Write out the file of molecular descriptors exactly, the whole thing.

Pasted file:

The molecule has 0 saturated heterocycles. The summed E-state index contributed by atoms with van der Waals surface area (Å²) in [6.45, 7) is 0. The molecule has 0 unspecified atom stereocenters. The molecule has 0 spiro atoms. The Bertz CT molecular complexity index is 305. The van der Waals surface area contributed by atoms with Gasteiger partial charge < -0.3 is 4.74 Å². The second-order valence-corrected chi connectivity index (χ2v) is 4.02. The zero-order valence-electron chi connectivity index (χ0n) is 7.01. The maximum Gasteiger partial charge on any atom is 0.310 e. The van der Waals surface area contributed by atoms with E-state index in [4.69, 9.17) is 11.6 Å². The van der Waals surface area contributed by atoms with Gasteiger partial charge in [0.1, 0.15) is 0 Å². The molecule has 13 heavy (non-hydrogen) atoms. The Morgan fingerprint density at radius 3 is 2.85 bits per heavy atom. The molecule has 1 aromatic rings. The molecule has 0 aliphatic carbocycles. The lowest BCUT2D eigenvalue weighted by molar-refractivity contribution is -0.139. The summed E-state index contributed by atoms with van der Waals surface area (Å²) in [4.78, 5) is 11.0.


The molecule has 0 saturated heterocycles. The summed E-state index contributed by atoms with van der Waals surface area (Å²) in [6.45, 7) is 0. The molecule has 0 unspecified atom stereocenters. The molecule has 0 spiro atoms. The Bertz CT molecular complexity index is 305. The van der Waals surface area contributed by atoms with Gasteiger partial charge < -0.3 is 4.74 Å². The second-order valence-corrected chi connectivity index (χ2v) is 4.02. The zero-order valence-electron chi connectivity index (χ0n) is 7.01. The maximum Gasteiger partial charge on any atom is 0.310 e. The van der Waals surface area contributed by atoms with E-state index in [4.69, 9.17) is 11.6 Å². The van der Waals surface area contributed by atoms with Gasteiger partial charge in [0.1, 0.15) is 0 Å². The molecule has 13 heavy (non-hydrogen) atoms. The Morgan fingerprint density at radius 3 is 2.85 bits per heavy atom. The molecule has 1 aromatic rings. The molecule has 0 aliphatic carbocycles. The lowest BCUT2D eigenvalue weighted by molar-refractivity contribution is -0.139. The summed E-state index contributed by atoms with van der Waals surface area (Å²) in [4.78, 5) is 11.0.